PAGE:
Connect with James Madison University and learn more about how our people and programs are making positive change in the world
Consider this your invitation to
Be the Change.
Are you who you want to be? Kim asks teens to focus on that goal when times get tough. "I want to get them to see something positive and envision something to live for, to look forward to, so they don't want to put themselves at risk," Kim says. Her passion for community-based public health is a combination of a strong family ethic to help other people and two life-changing experiences while majoring in health sciences at JMU. Kim's course work included summer trips to Honduras and Haiti where public health conditions are so poor they're "indescribable." But working in these countries made Kim certain she had found her calling as a community health educator. Strongly encouraged in her career path by her JMU adviser and mentor, Dr. Theresa Wessel, Kim served as director of Teen Pregnancy Prevention at JMU from 2003 until August 2008, when she was appointed director of the Office on Children and Youth. In 2007, Kim completed a master's in health sciences in the public health education program at JMU. Kim is that rare person who looks forward to every Monday morning. "I love what I do," says Kim. "Every day I come to work, I'm just happy. This is what I want to do. It's fantastic."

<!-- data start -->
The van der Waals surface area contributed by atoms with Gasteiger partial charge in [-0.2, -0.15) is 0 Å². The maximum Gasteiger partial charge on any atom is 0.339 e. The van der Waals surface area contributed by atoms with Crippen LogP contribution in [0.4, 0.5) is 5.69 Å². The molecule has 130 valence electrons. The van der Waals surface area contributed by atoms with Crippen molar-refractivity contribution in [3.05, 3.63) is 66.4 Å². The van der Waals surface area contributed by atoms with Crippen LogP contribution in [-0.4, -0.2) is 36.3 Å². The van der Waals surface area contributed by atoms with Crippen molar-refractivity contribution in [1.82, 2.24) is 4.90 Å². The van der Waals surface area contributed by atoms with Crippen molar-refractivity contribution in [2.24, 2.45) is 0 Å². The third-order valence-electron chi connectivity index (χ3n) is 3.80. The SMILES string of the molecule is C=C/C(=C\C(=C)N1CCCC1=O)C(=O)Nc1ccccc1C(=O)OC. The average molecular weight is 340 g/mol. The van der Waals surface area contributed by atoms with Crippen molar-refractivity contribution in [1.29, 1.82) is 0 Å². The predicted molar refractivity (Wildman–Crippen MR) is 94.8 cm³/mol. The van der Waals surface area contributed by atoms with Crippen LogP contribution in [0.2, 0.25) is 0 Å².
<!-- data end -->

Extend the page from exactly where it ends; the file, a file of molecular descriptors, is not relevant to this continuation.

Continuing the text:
"For each teen there can be a different set of things to overcome. I want to have an impact by getting teens to avoid risky behaviors and finish high school, maybe go to college."